In this conceptualisation facilitators may be regarded as resources for leisure activities. Furthermore, as with constraints, facilitators may be intrapersonal, interpersonal and structural. Raymore theorized that intrapersonal facilitators are individual characteristics, traits, and beliefs that enable or promote the development of leisure preferences and that encourage or enhance leisure participation. The interpersonal facilitators, which originate in other people or groups of people, have similar effects. It is likewise with structural facilitators; they are found in social and physical institutions, organisations, and belief systems.
Inherited characteristics constitute an important class of intrapersonal facilitators. For example, being endowed with exceptional muscular strength, vocal clarity or facial beauty enhances success in rugby, operatic singing or fashion modeling, respectively. Knowing the coach, being a member of an outstanding musical group or working in an electronics shop may facilitate on an interpersonal basis getting invited to join a football team, experiencing top honors in a chamber music context, or having access at discounted prices to computer equipment. Structurally, an individual’s participation in a leisure activity may be facilitated by membership in an amateur science society or fishing club with exclusive use of a private pond or by adherence to a religion that allows the faithful access to a retreat.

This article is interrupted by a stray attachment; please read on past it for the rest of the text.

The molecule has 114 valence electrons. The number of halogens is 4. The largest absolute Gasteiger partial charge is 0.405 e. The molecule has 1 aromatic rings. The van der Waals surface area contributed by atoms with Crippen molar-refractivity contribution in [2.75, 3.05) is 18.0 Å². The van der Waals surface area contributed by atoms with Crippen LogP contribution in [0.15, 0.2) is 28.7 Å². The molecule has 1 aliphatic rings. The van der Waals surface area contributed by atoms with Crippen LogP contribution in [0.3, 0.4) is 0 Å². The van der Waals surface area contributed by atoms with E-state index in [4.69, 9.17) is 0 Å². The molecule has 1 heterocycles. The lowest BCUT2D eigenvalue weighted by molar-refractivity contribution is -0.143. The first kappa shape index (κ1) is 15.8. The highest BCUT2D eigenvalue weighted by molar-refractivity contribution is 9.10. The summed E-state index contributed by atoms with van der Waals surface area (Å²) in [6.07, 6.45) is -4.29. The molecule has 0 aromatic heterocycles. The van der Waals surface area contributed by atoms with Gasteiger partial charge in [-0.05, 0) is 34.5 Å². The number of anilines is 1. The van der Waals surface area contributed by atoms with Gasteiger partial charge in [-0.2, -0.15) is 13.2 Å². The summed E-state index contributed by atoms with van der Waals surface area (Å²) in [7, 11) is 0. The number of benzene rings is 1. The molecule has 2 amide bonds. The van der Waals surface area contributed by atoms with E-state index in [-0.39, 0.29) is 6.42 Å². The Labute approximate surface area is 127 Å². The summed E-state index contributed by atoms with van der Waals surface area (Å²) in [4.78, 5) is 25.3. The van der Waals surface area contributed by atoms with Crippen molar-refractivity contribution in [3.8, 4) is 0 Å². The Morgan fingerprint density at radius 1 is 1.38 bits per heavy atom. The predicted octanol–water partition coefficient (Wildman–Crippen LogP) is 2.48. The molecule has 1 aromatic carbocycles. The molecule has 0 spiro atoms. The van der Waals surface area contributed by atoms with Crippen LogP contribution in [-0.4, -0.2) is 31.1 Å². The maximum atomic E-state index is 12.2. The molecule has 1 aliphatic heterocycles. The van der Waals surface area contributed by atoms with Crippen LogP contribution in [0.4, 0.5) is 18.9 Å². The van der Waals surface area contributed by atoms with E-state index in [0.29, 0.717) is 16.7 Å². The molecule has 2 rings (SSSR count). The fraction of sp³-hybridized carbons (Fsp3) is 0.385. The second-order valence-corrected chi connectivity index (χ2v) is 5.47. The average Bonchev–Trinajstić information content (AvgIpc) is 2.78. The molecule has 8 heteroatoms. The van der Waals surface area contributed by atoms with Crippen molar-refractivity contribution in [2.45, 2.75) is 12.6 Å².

Be that as it may, I am arguing here that both are types of context. Furthermore, this distinction can be fuzzy, especially when constraint and context refer to the same condition or situation. And speaking of conceptual fuzziness we also find leisure facilitators, where it can happen that one person’s facilitator is another’s constraint. (e.g., favouritism by a team’s coach, bias in a jury at an art show).
Contextual analysis of the kind set out in this article is therefore, in light of its relative absence, unavoidable. Someone must connect the dots. Yet, the vagueness of the theoretic work carried out in the name of micro-macro/agency-structure analysis has not, I suspect, endeared itself to small-picture, mainstream social scientists. Leisure studies has its share of small-picture specialists and scholars who confine their theory and research to either the macro or the micro pole.
Nevertheless, small picture, specialized research can do its part. Authors here should contextualize the subjects they are writing about or, if this has already been done, refer their readers to the appropriate sources. For example, I have routinely asked my students writing about a serious pursuit to provide a chapter or section of a chapter bearing on its history. Since much of social life has its meso and macro background, we should in our specialized studies of it point out how and where our work fits in this context. That would enlarge the small picture while still retaining its detail. It would also give an aperçu of the bigger picture forming its background. Interestingly, the amateur, hobbyist and volunteer participants in my ethnographic research and that of others have shown a reasonably sophisticated understanding of the micro, meso and macro contexts of their passion. We should pay attention to this understanding, even in our more specialized research projects.
Conclusion: Contextual Study in the Lay and Scientific Communities
The previously-mentioned list of entries on the big picture found in Google Scholar suggests that the lay public also finds this point of view to be foreign. An equally long list exists in Google Chrome, albeit one aimed predominantly at organizational and managerial efficiency and somewhat more infrequently, at creativity. So might we ask the question: is big picture thinking an uncommon orientation, whether in the social sciences or in the wider lay community?